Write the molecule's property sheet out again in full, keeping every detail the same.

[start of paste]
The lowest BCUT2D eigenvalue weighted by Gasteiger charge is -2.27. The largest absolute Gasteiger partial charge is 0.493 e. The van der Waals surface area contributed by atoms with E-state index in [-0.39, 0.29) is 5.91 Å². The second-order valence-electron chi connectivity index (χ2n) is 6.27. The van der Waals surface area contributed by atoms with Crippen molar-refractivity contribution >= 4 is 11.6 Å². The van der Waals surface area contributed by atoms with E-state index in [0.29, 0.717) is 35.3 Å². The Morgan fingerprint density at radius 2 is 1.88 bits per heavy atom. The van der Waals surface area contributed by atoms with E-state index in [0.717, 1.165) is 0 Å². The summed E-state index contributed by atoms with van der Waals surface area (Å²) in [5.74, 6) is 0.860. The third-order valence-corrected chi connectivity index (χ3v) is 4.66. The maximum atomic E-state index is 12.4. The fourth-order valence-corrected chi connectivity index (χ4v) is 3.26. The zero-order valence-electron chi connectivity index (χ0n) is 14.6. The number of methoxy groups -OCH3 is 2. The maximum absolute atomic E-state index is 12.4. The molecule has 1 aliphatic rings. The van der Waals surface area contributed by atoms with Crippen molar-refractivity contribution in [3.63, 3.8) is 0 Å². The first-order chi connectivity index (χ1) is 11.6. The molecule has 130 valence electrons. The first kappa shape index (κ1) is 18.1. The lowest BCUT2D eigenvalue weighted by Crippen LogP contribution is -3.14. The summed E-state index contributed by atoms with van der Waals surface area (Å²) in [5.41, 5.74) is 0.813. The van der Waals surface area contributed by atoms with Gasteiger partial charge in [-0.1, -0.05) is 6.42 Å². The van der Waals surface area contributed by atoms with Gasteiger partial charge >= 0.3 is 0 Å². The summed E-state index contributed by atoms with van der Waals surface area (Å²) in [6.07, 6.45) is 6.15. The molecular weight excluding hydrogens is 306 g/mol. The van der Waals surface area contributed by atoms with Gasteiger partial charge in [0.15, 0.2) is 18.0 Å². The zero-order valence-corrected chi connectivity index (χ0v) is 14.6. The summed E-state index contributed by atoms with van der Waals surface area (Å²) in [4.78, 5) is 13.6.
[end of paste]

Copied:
The lowest BCUT2D eigenvalue weighted by Gasteiger charge is -2.27. The largest absolute Gasteiger partial charge is 0.493 e. The van der Waals surface area contributed by atoms with E-state index in [-0.39, 0.29) is 5.91 Å². The second-order valence-electron chi connectivity index (χ2n) is 6.27. The van der Waals surface area contributed by atoms with Crippen molar-refractivity contribution >= 4 is 11.6 Å². The van der Waals surface area contributed by atoms with E-state index in [0.29, 0.717) is 35.3 Å². The Morgan fingerprint density at radius 2 is 1.88 bits per heavy atom. The van der Waals surface area contributed by atoms with E-state index in [0.717, 1.165) is 0 Å². The summed E-state index contributed by atoms with van der Waals surface area (Å²) in [5.74, 6) is 0.860. The third-order valence-corrected chi connectivity index (χ3v) is 4.66. The maximum atomic E-state index is 12.4. The fourth-order valence-corrected chi connectivity index (χ4v) is 3.26. The zero-order valence-electron chi connectivity index (χ0n) is 14.6. The number of methoxy groups -OCH3 is 2. The maximum absolute atomic E-state index is 12.4. The molecule has 1 aliphatic rings. The van der Waals surface area contributed by atoms with Crippen molar-refractivity contribution in [3.63, 3.8) is 0 Å². The first-order chi connectivity index (χ1) is 11.6. The molecule has 130 valence electrons. The first kappa shape index (κ1) is 18.1. The lowest BCUT2D eigenvalue weighted by Crippen LogP contribution is -3.14. The summed E-state index contributed by atoms with van der Waals surface area (Å²) in [5.41, 5.74) is 0.813. The van der Waals surface area contributed by atoms with Gasteiger partial charge in [-0.1, -0.05) is 6.42 Å². The van der Waals surface area contributed by atoms with Gasteiger partial charge >= 0.3 is 0 Å². The summed E-state index contributed by atoms with van der Waals surface area (Å²) in [6.07, 6.45) is 6.15. The molecular weight excluding hydrogens is 306 g/mol. The van der Waals surface area contributed by atoms with Gasteiger partial charge in [0.15, 0.2) is 18.0 Å². The zero-order valence-corrected chi connectivity index (χ0v) is 14.6. The summed E-state index contributed by atoms with van der Waals surface area (Å²) in [4.78, 5) is 13.6.